Jason Krantz has over 10 years of business analytics, data science, and strategic leadership experience in public and private equity-owned business, I specialize in creating award-winning analytics strategy, capabilities, teams, and solutions that drive tangible revenue and EBITDA improvements.
He is the founder & CEO of Strategy Titan, a strategic management, data, and analytics advisory firm that focuses on helping companies drive top and bottom-line growth using the power of analytics.
J.K.: While not a distinct accomplishment per se, I'm most proud of the fact that my teams and I have been effective at leveraging data and analytics solutions to drive real change and results in organizations. This is an area many D&A teams struggle with, and it can really limit their impact on a business.
Our ability to do this comes from two main factors:
J. K.: Figures by themselves mean little. We need to compare them to past performance and/or goals to give them value. As an example, if your goal is to acquire new customers, and you grow your customer base 500%, that sounds pretty good, but is it? What was your baseline customer figure? What was your projected growth?
If your baseline figure was 2 customers and you had a goal of 200, then, by your own definitions, 500% growth isn't so stellar.
The second part is bringing clarity on how those customers are adding value (revenue, profit, whatever your organization values) to your company. All customers are not made the same. Adding one or two high-value customers could be equal to adding hundreds of lower-value customers. The key is to identify beforehand who your ideal/perfect customer is and do your best to recruit for that profile.
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J.K.: This can be challenging as the decision-making culture is a major component of success in situations like this. My go-to strategy regardless of culture is to become a trusted resource and let people know that we are here to help them. It really is both that simple and that complex. When people trust you they are much more likely to listen.
How do you build trust? It can be challenging, but I have found a reliable strategy is to understand your customers needs and challenges. With this perspective you can now be proactive and bring possible solutions to them that will help them address their challenges and perform better.
J.K.: Marketing can't take a break during a pandemic, or ever really. Many leaders have elected to cut back on marketing spend. My challenge to them is, rather than cutting spending, be sure that you are getting the maximum return on your marketing spend. Put your marketing data to work to understand how you are performing. Do the analysis to know what is and is not working and focus more resources on those areas that are working. Analytics is a great way to do that.
J.K.: While the breakdowns will be as unique as each company, I believe it comes down to
These types of projects require a lot of support because the success doesn't come via the delivery of a platform or data. Success comes from people actually using the platform and/or data to make better and faster decisions with greater confidence.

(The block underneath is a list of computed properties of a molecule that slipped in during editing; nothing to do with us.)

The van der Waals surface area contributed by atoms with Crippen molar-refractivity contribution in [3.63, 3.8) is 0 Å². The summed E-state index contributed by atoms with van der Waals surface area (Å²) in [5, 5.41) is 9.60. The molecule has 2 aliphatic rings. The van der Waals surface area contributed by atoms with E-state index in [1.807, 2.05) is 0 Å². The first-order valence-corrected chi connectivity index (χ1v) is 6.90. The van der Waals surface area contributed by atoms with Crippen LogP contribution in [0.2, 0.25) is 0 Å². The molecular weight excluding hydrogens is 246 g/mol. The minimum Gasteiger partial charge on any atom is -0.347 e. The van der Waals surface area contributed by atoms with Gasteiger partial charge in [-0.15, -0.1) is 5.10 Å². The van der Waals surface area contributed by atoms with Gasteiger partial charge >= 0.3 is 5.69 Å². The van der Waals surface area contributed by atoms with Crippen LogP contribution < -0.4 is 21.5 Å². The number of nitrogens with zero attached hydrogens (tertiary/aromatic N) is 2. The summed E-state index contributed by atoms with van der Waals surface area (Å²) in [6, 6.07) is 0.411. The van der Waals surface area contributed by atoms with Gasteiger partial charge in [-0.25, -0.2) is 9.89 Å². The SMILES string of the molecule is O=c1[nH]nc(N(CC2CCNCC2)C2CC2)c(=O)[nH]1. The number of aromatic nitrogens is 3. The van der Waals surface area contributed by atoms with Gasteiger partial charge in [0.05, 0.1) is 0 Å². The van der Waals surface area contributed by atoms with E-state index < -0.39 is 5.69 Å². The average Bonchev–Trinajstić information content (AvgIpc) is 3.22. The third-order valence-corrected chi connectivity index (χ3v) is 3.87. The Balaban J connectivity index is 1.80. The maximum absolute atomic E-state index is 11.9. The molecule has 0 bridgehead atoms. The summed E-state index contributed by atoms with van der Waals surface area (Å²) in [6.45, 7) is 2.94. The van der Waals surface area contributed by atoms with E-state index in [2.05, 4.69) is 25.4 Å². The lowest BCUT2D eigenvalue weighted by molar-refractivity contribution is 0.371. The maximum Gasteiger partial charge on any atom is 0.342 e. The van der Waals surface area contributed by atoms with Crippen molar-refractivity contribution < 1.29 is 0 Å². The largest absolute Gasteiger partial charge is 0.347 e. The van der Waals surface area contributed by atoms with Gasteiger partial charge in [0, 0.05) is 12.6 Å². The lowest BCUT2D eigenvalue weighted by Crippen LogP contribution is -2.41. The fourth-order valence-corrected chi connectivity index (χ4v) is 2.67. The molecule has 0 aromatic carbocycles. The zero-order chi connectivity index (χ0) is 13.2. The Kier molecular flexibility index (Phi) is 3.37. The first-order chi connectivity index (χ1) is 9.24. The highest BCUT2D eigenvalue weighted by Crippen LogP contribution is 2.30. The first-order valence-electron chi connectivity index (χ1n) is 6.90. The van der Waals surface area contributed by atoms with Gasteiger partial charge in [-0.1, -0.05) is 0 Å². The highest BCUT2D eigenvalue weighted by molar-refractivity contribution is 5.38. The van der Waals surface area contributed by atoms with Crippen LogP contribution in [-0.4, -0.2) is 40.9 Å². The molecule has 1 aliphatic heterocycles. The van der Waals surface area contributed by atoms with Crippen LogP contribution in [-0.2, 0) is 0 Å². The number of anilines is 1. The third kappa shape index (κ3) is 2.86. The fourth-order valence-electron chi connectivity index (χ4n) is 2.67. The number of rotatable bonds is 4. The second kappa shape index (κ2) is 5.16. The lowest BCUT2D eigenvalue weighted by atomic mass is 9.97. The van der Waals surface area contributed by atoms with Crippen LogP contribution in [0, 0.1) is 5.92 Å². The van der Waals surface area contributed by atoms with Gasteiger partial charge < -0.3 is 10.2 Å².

D&A teams need to realize that creating and delivering the platform really is just the start of the project. Think about all the solutions that get created, have a rollout, and just sit there unused, delivering no real value to the people it was meant to help.
The real success happens after delivery in the form of coaching, education, and support. Show people that you are interested and invested in their success and bring clarity to how your solutions can help make that happen.
We could get much more technical about the nuances of a successful analytics project implementation, but I think this addresses some of the major challenges. Analytics translator roles can be an effective tactic to help address this gap.
J.K.: Quality data is the foundation for great analytics, better decisions, and, ultimately better business performance. The magic of data literacy enables people to put that data to work. Quality data in the hands of decision-makers capable of doing something with it is a strategic nirvana. This is how real and decisive change and progress happen.
J.K.: Nobody cares about your model, algorithm, solution. They care about how that solution helps them perform better, hit their goals, and/or make better decisions.
I also believe we avoid conversations around the general lack of business literacy in the digital analytics profession. There is unquestionably a gap between data/analytics and the business. It has been there for a long time.
Bridging that gap requires that both sides work together to meet in the middle. The business side needs to work on their data literacy, but the D&A side also needs to work on their business literacy and communication skills.
Just as the business side doesn't need to be experts in all things technical, the digital analytics community doesn't need to be business experts. There does however need to be a foundational level of competency on core business topics.
While this approach is not a panacea, it certainly is a solid starting point for bridging this very real gap.
J.K.: More business users will continue to migrate into the digital analytics world, effectively filling the gap between digital analytics and business. I see many finance professionals being incredibly effective in these roles.
I have said for a while now that the future of effective analytics is likely to be led by CFO's and FP&A leaders.